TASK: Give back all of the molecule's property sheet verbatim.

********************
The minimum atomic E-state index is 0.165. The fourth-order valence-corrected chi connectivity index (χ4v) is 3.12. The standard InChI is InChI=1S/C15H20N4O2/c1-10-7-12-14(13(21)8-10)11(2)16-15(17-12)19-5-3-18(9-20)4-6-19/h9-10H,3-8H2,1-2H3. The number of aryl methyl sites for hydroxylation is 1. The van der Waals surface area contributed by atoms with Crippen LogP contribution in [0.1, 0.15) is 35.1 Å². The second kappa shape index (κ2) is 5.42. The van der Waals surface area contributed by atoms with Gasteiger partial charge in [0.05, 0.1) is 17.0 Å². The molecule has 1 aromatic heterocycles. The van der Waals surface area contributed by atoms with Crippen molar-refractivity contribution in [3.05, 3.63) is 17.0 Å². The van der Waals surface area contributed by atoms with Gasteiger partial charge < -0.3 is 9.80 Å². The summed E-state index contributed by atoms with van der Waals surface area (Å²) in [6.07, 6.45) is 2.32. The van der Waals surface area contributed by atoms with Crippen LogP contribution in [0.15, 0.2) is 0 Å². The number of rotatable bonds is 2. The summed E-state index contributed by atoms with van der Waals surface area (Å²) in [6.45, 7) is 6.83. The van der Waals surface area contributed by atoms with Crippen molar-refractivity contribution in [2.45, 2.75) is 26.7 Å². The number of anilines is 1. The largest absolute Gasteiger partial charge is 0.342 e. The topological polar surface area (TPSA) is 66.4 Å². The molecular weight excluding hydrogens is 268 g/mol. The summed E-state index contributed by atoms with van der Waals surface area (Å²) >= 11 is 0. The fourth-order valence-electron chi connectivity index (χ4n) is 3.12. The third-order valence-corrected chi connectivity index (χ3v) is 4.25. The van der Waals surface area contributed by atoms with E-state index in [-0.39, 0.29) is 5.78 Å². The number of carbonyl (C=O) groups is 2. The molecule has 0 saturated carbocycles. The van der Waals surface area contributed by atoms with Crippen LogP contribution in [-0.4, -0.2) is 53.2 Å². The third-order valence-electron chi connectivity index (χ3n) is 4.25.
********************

The minimum atomic E-state index is 0.165. The fourth-order valence-corrected chi connectivity index (χ4v) is 3.12. The standard InChI is InChI=1S/C15H20N4O2/c1-10-7-12-14(13(21)8-10)11(2)16-15(17-12)19-5-3-18(9-20)4-6-19/h9-10H,3-8H2,1-2H3. The number of aryl methyl sites for hydroxylation is 1. The van der Waals surface area contributed by atoms with Crippen LogP contribution in [0.1, 0.15) is 35.1 Å². The second kappa shape index (κ2) is 5.42. The van der Waals surface area contributed by atoms with Gasteiger partial charge in [0.05, 0.1) is 17.0 Å². The molecule has 1 aromatic heterocycles. The van der Waals surface area contributed by atoms with Crippen molar-refractivity contribution in [3.05, 3.63) is 17.0 Å². The van der Waals surface area contributed by atoms with Gasteiger partial charge < -0.3 is 9.80 Å². The summed E-state index contributed by atoms with van der Waals surface area (Å²) in [6.07, 6.45) is 2.32. The van der Waals surface area contributed by atoms with Crippen LogP contribution in [0.15, 0.2) is 0 Å². The number of rotatable bonds is 2. The summed E-state index contributed by atoms with van der Waals surface area (Å²) in [6.45, 7) is 6.83. The van der Waals surface area contributed by atoms with Crippen molar-refractivity contribution in [2.45, 2.75) is 26.7 Å². The number of anilines is 1. The largest absolute Gasteiger partial charge is 0.342 e. The topological polar surface area (TPSA) is 66.4 Å². The molecular weight excluding hydrogens is 268 g/mol. The summed E-state index contributed by atoms with van der Waals surface area (Å²) >= 11 is 0. The fourth-order valence-electron chi connectivity index (χ4n) is 3.12. The third-order valence-corrected chi connectivity index (χ3v) is 4.25. The van der Waals surface area contributed by atoms with E-state index in [-0.39, 0.29) is 5.78 Å². The number of carbonyl (C=O) groups is 2. The molecule has 0 saturated carbocycles. The van der Waals surface area contributed by atoms with Crippen LogP contribution in [-0.4, -0.2) is 53.2 Å². The third-order valence-electron chi connectivity index (χ3n) is 4.25.